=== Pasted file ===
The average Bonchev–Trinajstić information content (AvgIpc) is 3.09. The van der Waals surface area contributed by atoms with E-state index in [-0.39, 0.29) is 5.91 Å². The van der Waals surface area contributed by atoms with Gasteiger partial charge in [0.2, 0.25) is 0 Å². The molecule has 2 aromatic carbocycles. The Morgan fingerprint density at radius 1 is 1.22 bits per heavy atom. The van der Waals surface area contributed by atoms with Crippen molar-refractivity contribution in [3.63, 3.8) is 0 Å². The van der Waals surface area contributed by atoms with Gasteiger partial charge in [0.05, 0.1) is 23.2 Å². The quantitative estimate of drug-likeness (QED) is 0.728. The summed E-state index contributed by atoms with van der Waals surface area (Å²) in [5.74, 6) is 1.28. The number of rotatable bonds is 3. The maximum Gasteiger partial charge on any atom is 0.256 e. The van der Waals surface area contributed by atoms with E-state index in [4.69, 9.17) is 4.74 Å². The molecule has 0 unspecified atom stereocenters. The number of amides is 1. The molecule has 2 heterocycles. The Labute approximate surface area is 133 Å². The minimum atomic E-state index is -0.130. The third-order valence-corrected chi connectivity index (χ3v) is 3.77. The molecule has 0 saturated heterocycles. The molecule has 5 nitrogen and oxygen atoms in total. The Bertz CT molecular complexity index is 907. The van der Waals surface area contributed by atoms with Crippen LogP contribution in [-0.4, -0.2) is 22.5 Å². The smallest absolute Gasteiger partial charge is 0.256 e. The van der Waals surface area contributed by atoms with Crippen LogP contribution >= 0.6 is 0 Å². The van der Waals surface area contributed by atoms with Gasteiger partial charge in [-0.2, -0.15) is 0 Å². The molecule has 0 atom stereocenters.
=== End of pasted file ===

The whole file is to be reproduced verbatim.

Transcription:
The average Bonchev–Trinajstić information content (AvgIpc) is 3.09. The van der Waals surface area contributed by atoms with E-state index in [-0.39, 0.29) is 5.91 Å². The van der Waals surface area contributed by atoms with Gasteiger partial charge in [0.2, 0.25) is 0 Å². The molecule has 2 aromatic carbocycles. The Morgan fingerprint density at radius 1 is 1.22 bits per heavy atom. The van der Waals surface area contributed by atoms with Crippen molar-refractivity contribution in [3.63, 3.8) is 0 Å². The van der Waals surface area contributed by atoms with Gasteiger partial charge in [0.05, 0.1) is 23.2 Å². The quantitative estimate of drug-likeness (QED) is 0.728. The summed E-state index contributed by atoms with van der Waals surface area (Å²) in [5.74, 6) is 1.28. The number of rotatable bonds is 3. The maximum Gasteiger partial charge on any atom is 0.256 e. The van der Waals surface area contributed by atoms with E-state index in [4.69, 9.17) is 4.74 Å². The molecule has 0 unspecified atom stereocenters. The number of amides is 1. The molecule has 2 heterocycles. The Labute approximate surface area is 133 Å². The minimum atomic E-state index is -0.130. The third-order valence-corrected chi connectivity index (χ3v) is 3.77. The molecule has 0 saturated heterocycles. The molecule has 5 nitrogen and oxygen atoms in total. The Bertz CT molecular complexity index is 907. The van der Waals surface area contributed by atoms with Crippen LogP contribution in [-0.4, -0.2) is 22.5 Å². The smallest absolute Gasteiger partial charge is 0.256 e. The van der Waals surface area contributed by atoms with Crippen LogP contribution >= 0.6 is 0 Å². The van der Waals surface area contributed by atoms with Gasteiger partial charge in [-0.2, -0.15) is 0 Å². The molecule has 0 atom stereocenters.